This is the third of a series of blog posts on the context behind my Physics World article: A physicist’s experience of the mental-health system. There is a lot of backstory. So during the editing process, I sent documents to the editor to help explain some of the views I express in the article. I have decided to add them as blog posts.

Alex discusses the use of rating scales in the mental health system, which he encountered during his rTMS treatment. Alex provides an analogy of how rating scales can be problematic by comparing them to rating the weather over a two-week period. He explains that symptoms of mental illness are complex and unpredictable, and that they fluctuate and change over time, making it difficult to provide accurate ratings. Alex attended a support group meeting with other patients receiving treatment and found that none of them knew how to answer the rating scale questions. The author concludes that rating scales are not very good at capturing the complexities of mental illness.

It was during my rTMS treatment that I first encountered the rating scales. And, had I been completely honest, I would have said that I could not answer the questions. That I could not give a rating at all. Especially as every scale asked for an average over the last 2 weeks. I have thought of an analogy that I hope might get across the reason why I felt it was pretty much impossible to give a rating.

Say you have lived in Southern California USA for your entire life. You are used to warm, dry and sunny weather year-round. In the previous two weeks however, the weather has been very unCalifornian. On the first day it was foggy and a bit chilly out, the next few days were pretty warm for this time of year (winter) temps going up to 24 Celsius, with a lot of Sun. On the weekend though it rained persistently. Last week however started extraordinarily with snow, possibly the first time you had seen it in your life. The rest of the week then stayed pretty chilly, five or six degrees Celsius, before returning to warm and cloudy.

Then someone asked you a series of questions: In the last two weeks,

How bad was the rain on a scale of 0-4.

How warm or cold it was you thought it was, again from 0-4. (cold is 0, warm is 4)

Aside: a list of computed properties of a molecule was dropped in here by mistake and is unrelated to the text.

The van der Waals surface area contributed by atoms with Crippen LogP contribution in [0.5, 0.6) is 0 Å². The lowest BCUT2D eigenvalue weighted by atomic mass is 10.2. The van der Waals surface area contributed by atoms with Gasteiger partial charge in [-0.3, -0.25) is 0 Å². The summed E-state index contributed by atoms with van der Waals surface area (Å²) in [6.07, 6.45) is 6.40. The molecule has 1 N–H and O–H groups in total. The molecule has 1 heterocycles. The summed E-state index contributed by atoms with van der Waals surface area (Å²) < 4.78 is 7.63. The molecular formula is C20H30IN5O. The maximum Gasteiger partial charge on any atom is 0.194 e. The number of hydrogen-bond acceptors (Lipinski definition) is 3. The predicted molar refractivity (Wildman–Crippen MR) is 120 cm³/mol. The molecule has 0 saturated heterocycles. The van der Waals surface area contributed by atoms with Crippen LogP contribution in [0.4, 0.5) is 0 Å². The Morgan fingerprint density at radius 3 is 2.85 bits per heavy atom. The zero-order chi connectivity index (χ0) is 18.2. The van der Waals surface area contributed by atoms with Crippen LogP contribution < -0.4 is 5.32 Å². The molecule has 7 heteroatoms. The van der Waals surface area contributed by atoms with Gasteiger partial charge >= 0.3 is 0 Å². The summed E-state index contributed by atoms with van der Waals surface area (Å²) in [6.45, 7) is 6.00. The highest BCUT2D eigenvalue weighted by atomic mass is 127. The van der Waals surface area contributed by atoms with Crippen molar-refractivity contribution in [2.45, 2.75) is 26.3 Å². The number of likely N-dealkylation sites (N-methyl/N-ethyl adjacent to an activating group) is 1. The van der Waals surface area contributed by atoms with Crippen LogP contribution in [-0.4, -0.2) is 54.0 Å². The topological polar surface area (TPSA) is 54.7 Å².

How bad was the snow from 0-4.

How cloudy was it from 0-4 etc.

How could you answer the questions? Do I only rate it for the day it snowed? Or is it for all the days? It was cloudy when it snowed, so does that count? It was both cold and hot. If I put 2 that would represent midteen temperatures which it wasn’t at all during the 2 weeks.

So, doing your best, you score everything at their extremes, either zero or four, because it was the worst weather you had seen in your life.

But the day after you answer these questions, you move north to Seattle on the Northwestern US coast. The following two weeks have temperatures below zero Celsius, snow all day every day, and a storm blows through. Which is normal for the region.

Then someone asks you the same questions: in the last two weeks,

How bad was the rain on a scale of 0-4.

How warm or cold it was you thought it was from 0-4. (cold is 0, warm is 4)

How bad was the snow from 0-4. Etc.

You have already maxed out the rating system two weeks ago. And in the future the weather is going to stay somewhat around what happened in the last two weeks. What do you do now? Stay with maxed out scores? or readjust? What do you readjust to? When do you readjust? You haven’t experienced the weather yet over a significant period of time to know what is ‘bad’ weather.

I went to a support group meeting with other patients who were receiving treatment there. The one thing we were unanimous on was the incredibly poor quality of the ratings. None of us knew what rating to answer for each question. I think I was the only scientist there too. It was obvious to us (who had mental illnesses) that the ratings were not very good at all.

Mental illnesses are complex and somewhat unpredictable diseases like the weather. Symptoms fluctuate, come and go, and every day seems different than the last – even if there is a general theme. It was what mine was like anyway (when really bad). Actually, In the above analogy I don’t make clear that a lot of the times I couldn’t even make the distinction between symptoms. They were fluid, not discrete.